Puttering around the house

I put these blueberries in the freezer last Summer when they were cheap.

I put these blueberries in the freezer last Summer when they were cheap.

I had some ripened bananas on the counter, so last night I took a handful of blueberries out of the freezer, set them in a colander to thaw. This morning I dumped them into a batch of banana bread batter. Chopped up some whole almonds in there too, cause I’m just nuts.

I have to pat myself on the back for a job well done.

I call this, “Good Job Juanita!”

My husband and I worked all weekend and most of yesterday so today we’re puttering around the house. On puttering days, I just like to look around and say, “what needs doing?” Any silly task there is usually no time for, that is a putter.  You know, those things that only irritate you when you don’t have time to deal with them. That used to frustrate me, but I started keeping a notebook with a “stuff that bugs me” list. Genius!

Here’s a good one: don’t you hate paying good money for soap and then it dissolves down to this pretty good size piece that isn’t usable anymore? You try to keep using it, perfectly good soap, but it slips out of your hand, breaks, etc. I know that is not just my freak because I’ve been in other women’s bathrooms and found their “soap too small to use but too big to throw away” stash. 

I used to save those pieces for travel, but they weren’t any easier to use in a motel bathroom. I’ve tried squeezing the old small bar onto the new big bar, with not much success.  I know a lot of people are with me on this because I’ve read/heard plenty of tips – use that bar of soap for this or that other household task – it all seemed to be a lot of trouble to go to just to avoid throwing out an old piece of soap.

I was raised by my grandparents, with that mentality that there was always another Great Depression around every corner and you should NEVER throw away anything that was still in any way usable. My grandma had drawers in her kitchen for rags, old containers like tin cans and dairy tins, a sewing drawer full of stuff like jars of old buttons and zippers clipped  off tossed away clothing (which filled the rag drawer). My grandfather saved bits and pieces in very carefully sorted and arranged piles on the floor of his shop – he had a pile of bolts, a pile of nuts, etc, and on the wall he had right gloves hung on the right and left gloves hung on the left. Everybody knew Andy Dillard never drove his truck over 15 mph because he was looking for stuff laying alongside the road.  And yeah, not only did my grandfather use that stuff when he had the need for it, our friends and neighbors knew where to come and look for something they needed, and would very often find it without having to drive all the way to Willows or Princeton or Colusa to a hardware store.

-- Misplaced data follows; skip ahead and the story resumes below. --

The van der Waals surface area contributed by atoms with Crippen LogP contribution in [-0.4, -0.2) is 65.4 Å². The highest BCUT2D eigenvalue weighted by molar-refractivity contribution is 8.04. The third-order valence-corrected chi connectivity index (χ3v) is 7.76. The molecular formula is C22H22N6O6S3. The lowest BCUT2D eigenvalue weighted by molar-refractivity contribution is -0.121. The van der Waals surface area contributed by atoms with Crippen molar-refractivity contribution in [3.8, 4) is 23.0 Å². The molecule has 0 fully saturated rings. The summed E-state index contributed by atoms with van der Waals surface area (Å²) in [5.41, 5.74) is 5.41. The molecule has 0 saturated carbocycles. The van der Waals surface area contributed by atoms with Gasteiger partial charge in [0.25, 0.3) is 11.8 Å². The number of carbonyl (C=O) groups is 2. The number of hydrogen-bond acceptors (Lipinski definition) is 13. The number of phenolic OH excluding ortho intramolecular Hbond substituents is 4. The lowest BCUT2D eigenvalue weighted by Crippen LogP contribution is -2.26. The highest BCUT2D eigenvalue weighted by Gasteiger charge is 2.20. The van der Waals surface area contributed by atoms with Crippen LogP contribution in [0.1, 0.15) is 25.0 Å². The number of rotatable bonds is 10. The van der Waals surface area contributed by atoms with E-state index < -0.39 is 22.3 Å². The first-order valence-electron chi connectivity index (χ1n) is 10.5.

So scuse me for being such a pack rat. I  really try to fight that urge, and I’ve learned that if I can’t use something, I should toss it.  I noticed my finer olive oil based soaps just plain got rancid after a while, so I stopped saving those bars, and eventually quit buying them.  I finally figured out my soap dilemma when I started using this really nice soap – available at most grocery stores – Clearly Natural. It’s made with nothing but vegetable glycerin, which is safe for most people’s skin. I don’t know what they use for fragrance, but I’ve never had any trouble with it. It’s one of the cheaper soaps at the store too. My favorite “flavors”  are Vitamin E and Aloe Vera, which are very lightly scented. And here’s the thing – glycerin melts, and then it solidifies again, just like it was before. 

I put these old pieces of soap into a pyrex bowl and set it in a pan of water on a very low heat.

See, there’s plenty of good soap left here, but these pieces are too small to use. So, I put them into a Pyrex bowl and set it in a pan of water on a very low heat.

Isn't that something!

Isn’t that something! You need to stir it as it goes, but this happened in less than 10 minutes. And it still smells very nice.

Let me tell you, as soon as you turn off the heat, the soap starts to solidify again, you have to move fast.  I also save egg cartons.

There are a lot of things you can do with old egg cartons.

There are a lot of things you can do with old egg cartons.

It seems messy, but remember, it’s just soap. I had enough  for almost five tiny “egg bars.” They set up in less than an hour, and then the egg carton peels off.  The shape is nice, it holds up good to my loofah. 

Here's one of our homegrown loofahs. The egg carton shape is good for rubbing up a lather.

Here’s one of our homegrown loofah. The egg carton soap shape is good for rubbing up a lather. It will last about a week.

Yeah, it will rub down to an unusable nub too, and then I’ll put it in the plastic container until I get enough pieces,  and melt them down again. Life eternal. 

On puttering days I also like to do experiments, things I’ve been wanting to do. Since I’ve been making my own goat milk yogurt, I’ve been looking at a soft cheese recipe in the instruction book, and I’ve been wanting to try it. The yogurt maker even came with a neat-o cheese bag – a cheesecloth with a draw-string to hold it over a pot. So, today when I get my fresh batch of yogurt out of the machine, I’ll have to take out a good size scoop and hang it in the cheese bag, see what I get. Should come out somewhat like cream cheese, from what I hear.

I’ll keep you posted.


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